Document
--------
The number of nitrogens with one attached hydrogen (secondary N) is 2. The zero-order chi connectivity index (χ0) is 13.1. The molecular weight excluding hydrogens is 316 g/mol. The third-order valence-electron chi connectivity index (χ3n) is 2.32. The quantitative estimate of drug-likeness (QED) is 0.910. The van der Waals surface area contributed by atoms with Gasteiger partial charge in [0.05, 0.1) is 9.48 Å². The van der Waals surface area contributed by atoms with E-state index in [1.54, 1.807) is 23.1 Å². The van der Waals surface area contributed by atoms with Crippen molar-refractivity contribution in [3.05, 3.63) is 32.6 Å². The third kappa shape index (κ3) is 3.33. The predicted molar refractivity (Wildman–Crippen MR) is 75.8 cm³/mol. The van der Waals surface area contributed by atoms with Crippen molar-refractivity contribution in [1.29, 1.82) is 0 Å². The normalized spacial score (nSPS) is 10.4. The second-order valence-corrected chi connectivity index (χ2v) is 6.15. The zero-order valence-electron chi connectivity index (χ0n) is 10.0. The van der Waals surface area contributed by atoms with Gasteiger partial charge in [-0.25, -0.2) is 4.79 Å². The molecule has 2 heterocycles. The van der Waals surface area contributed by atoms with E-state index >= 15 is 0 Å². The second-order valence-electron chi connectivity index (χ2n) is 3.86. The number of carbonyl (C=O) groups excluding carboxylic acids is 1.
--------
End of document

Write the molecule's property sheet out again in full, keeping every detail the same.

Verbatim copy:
The number of nitrogens with one attached hydrogen (secondary N) is 2. The zero-order chi connectivity index (χ0) is 13.1. The molecular weight excluding hydrogens is 316 g/mol. The third-order valence-electron chi connectivity index (χ3n) is 2.32. The quantitative estimate of drug-likeness (QED) is 0.910. The van der Waals surface area contributed by atoms with Gasteiger partial charge in [0.05, 0.1) is 9.48 Å². The van der Waals surface area contributed by atoms with E-state index in [1.54, 1.807) is 23.1 Å². The van der Waals surface area contributed by atoms with Crippen molar-refractivity contribution in [3.05, 3.63) is 32.6 Å². The third kappa shape index (κ3) is 3.33. The predicted molar refractivity (Wildman–Crippen MR) is 75.8 cm³/mol. The van der Waals surface area contributed by atoms with Crippen molar-refractivity contribution in [1.29, 1.82) is 0 Å². The normalized spacial score (nSPS) is 10.4. The second-order valence-corrected chi connectivity index (χ2v) is 6.15. The zero-order valence-electron chi connectivity index (χ0n) is 10.0. The van der Waals surface area contributed by atoms with Gasteiger partial charge in [-0.25, -0.2) is 4.79 Å². The molecule has 2 heterocycles. The van der Waals surface area contributed by atoms with E-state index >= 15 is 0 Å². The second-order valence-electron chi connectivity index (χ2n) is 3.86. The number of carbonyl (C=O) groups excluding carboxylic acids is 1.